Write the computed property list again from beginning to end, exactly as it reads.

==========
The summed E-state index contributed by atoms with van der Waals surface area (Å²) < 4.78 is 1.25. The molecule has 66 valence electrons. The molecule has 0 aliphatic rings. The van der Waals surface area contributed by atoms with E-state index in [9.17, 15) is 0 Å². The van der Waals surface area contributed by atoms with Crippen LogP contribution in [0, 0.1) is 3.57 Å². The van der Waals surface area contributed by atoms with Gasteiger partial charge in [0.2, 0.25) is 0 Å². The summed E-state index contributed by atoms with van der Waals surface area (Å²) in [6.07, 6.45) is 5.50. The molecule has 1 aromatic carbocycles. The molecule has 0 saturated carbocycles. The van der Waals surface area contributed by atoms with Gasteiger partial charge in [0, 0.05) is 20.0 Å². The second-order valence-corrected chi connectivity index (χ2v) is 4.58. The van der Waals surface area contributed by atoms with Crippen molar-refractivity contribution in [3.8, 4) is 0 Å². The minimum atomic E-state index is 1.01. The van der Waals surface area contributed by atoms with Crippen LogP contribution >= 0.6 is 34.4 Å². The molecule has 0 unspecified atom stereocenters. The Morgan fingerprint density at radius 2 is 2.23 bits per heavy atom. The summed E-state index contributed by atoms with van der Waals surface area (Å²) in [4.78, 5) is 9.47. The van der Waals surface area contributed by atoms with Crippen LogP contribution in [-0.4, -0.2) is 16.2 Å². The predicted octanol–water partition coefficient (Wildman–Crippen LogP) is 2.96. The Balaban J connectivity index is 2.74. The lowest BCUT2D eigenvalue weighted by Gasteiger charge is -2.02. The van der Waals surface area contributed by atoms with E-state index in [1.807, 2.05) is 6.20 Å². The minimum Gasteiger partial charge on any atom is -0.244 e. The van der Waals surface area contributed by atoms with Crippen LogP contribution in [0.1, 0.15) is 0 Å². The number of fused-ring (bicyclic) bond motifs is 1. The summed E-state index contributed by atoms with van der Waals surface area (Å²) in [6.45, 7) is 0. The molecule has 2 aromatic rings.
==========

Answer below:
The summed E-state index contributed by atoms with van der Waals surface area (Å²) < 4.78 is 1.25. The molecule has 66 valence electrons. The molecule has 0 aliphatic rings. The van der Waals surface area contributed by atoms with E-state index in [9.17, 15) is 0 Å². The van der Waals surface area contributed by atoms with Crippen LogP contribution in [0, 0.1) is 3.57 Å². The van der Waals surface area contributed by atoms with Gasteiger partial charge in [0.2, 0.25) is 0 Å². The summed E-state index contributed by atoms with van der Waals surface area (Å²) in [6.07, 6.45) is 5.50. The molecule has 1 aromatic carbocycles. The molecule has 0 saturated carbocycles. The van der Waals surface area contributed by atoms with Gasteiger partial charge in [0, 0.05) is 20.0 Å². The second-order valence-corrected chi connectivity index (χ2v) is 4.58. The van der Waals surface area contributed by atoms with Crippen molar-refractivity contribution in [3.8, 4) is 0 Å². The minimum atomic E-state index is 1.01. The van der Waals surface area contributed by atoms with Crippen LogP contribution >= 0.6 is 34.4 Å². The molecule has 0 unspecified atom stereocenters. The Morgan fingerprint density at radius 2 is 2.23 bits per heavy atom. The summed E-state index contributed by atoms with van der Waals surface area (Å²) in [4.78, 5) is 9.47. The van der Waals surface area contributed by atoms with Crippen LogP contribution in [-0.4, -0.2) is 16.2 Å². The predicted octanol–water partition coefficient (Wildman–Crippen LogP) is 2.96. The Balaban J connectivity index is 2.74. The lowest BCUT2D eigenvalue weighted by Gasteiger charge is -2.02. The van der Waals surface area contributed by atoms with E-state index in [1.807, 2.05) is 6.20 Å². The minimum Gasteiger partial charge on any atom is -0.244 e. The van der Waals surface area contributed by atoms with Crippen LogP contribution in [0.1, 0.15) is 0 Å². The number of fused-ring (bicyclic) bond motifs is 1. The summed E-state index contributed by atoms with van der Waals surface area (Å²) in [6.45, 7) is 0. The molecule has 2 aromatic rings.